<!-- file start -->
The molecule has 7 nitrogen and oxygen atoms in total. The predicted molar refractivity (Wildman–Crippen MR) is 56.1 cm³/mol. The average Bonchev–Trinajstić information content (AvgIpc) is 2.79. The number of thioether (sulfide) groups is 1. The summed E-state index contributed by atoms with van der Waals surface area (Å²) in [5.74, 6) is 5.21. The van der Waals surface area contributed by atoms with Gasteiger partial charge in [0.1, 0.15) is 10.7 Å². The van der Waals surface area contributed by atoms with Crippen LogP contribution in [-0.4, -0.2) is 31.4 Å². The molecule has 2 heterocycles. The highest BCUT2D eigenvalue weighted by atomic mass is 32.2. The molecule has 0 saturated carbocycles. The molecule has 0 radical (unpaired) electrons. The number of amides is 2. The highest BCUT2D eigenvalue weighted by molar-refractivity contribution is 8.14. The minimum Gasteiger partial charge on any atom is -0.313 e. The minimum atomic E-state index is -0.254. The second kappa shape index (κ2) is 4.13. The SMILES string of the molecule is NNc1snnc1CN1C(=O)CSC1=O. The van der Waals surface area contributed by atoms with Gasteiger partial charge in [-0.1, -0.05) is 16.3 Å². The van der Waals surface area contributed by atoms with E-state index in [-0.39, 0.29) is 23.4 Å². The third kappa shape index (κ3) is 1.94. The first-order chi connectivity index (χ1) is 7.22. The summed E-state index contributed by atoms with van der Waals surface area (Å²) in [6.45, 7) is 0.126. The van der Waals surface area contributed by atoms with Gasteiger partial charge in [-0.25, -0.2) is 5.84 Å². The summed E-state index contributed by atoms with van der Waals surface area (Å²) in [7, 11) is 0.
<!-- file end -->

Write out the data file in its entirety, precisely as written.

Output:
The molecule has 7 nitrogen and oxygen atoms in total. The predicted molar refractivity (Wildman–Crippen MR) is 56.1 cm³/mol. The average Bonchev–Trinajstić information content (AvgIpc) is 2.79. The number of thioether (sulfide) groups is 1. The summed E-state index contributed by atoms with van der Waals surface area (Å²) in [5.74, 6) is 5.21. The van der Waals surface area contributed by atoms with Gasteiger partial charge in [0.1, 0.15) is 10.7 Å². The van der Waals surface area contributed by atoms with Crippen LogP contribution in [-0.4, -0.2) is 31.4 Å². The molecule has 2 heterocycles. The highest BCUT2D eigenvalue weighted by atomic mass is 32.2. The molecule has 0 saturated carbocycles. The molecule has 0 radical (unpaired) electrons. The number of amides is 2. The highest BCUT2D eigenvalue weighted by molar-refractivity contribution is 8.14. The minimum Gasteiger partial charge on any atom is -0.313 e. The minimum atomic E-state index is -0.254. The second kappa shape index (κ2) is 4.13. The SMILES string of the molecule is NNc1snnc1CN1C(=O)CSC1=O. The van der Waals surface area contributed by atoms with Gasteiger partial charge in [-0.1, -0.05) is 16.3 Å². The van der Waals surface area contributed by atoms with E-state index in [-0.39, 0.29) is 23.4 Å². The third kappa shape index (κ3) is 1.94. The first-order chi connectivity index (χ1) is 7.22. The summed E-state index contributed by atoms with van der Waals surface area (Å²) in [6.45, 7) is 0.126. The van der Waals surface area contributed by atoms with Gasteiger partial charge in [-0.25, -0.2) is 5.84 Å². The summed E-state index contributed by atoms with van der Waals surface area (Å²) in [7, 11) is 0.